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women’s imaging


What is a ductogram?

Galactography, also called ductography or contrast-assisted mammography, is canulation of a single breast duct with the installation of radiographic material into the duct with a small 30 gauge blunt cannula.

Each nipple has 12-15 duct openings. When a breast discharge is from one or possibly several ducts of the nipple, the duct can be identified and a small cannula inserted into it. Once in place a radiopaque (can be seen on mammography) material fills the ducts and outlines the internal structures providing a roadmap of the involved duct system on a mammogram image. The radiologist can interpret the way the material fills the ducts and determine if there is anything in them that could be causing the discharge. The mammography film can identify areas of blockage, small growths in the ducts or other irregularities. If an abnormality is found that needs surgical removal, the duct can then be filled with a dye to mark it.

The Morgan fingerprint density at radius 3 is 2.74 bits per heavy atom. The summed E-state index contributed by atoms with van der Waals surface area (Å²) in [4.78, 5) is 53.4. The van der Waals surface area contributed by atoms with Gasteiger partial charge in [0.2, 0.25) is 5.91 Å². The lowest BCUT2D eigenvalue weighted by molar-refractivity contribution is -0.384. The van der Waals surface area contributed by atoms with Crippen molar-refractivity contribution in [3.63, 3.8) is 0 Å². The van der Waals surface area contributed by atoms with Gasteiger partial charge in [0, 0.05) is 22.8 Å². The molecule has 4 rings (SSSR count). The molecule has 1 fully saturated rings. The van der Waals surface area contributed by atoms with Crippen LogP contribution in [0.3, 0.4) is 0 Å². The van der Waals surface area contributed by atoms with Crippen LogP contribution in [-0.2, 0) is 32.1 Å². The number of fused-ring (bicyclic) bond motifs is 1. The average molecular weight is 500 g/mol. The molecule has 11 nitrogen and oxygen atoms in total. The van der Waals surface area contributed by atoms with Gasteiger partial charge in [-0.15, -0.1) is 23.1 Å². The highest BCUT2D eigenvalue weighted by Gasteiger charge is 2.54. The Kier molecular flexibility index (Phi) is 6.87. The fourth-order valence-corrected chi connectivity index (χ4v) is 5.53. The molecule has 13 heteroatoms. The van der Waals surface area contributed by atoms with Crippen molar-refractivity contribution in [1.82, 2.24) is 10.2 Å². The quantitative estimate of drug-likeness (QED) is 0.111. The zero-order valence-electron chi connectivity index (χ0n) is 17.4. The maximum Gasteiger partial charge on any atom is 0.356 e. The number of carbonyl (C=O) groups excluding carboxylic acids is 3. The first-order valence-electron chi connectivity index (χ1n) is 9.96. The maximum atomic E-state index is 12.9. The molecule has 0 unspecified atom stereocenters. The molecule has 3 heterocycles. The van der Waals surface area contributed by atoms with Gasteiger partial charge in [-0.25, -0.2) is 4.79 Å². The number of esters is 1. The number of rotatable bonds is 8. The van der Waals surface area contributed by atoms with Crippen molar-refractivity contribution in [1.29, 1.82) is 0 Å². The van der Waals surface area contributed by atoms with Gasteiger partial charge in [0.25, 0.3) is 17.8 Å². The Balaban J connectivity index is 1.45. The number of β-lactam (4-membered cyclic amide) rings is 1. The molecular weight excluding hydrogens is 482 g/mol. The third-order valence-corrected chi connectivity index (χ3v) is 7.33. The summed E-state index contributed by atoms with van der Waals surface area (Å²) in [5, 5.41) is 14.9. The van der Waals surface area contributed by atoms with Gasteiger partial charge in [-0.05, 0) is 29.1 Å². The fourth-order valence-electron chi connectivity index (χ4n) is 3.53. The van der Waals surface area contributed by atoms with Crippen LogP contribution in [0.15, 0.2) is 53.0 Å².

What should i expect during the procedure?

You will feel some discomfort when the contrast is injected into the duct. This will only last for a few seconds. Once the contrast is in the duct system the technologist will take two images. This exam is done with digital mammography.

The normal scheduled time for this exam is one hour.

When will I receive the results?

The Radiologist will let you know the outcome at the end of the exam, and will also contact your physician with the results.

Service Locations

Galactography is available at Alamogordo Imaging Center, Breast Imaging Center, X-Ray Associates at Farmington and X-Ray Associates at Santa Fe.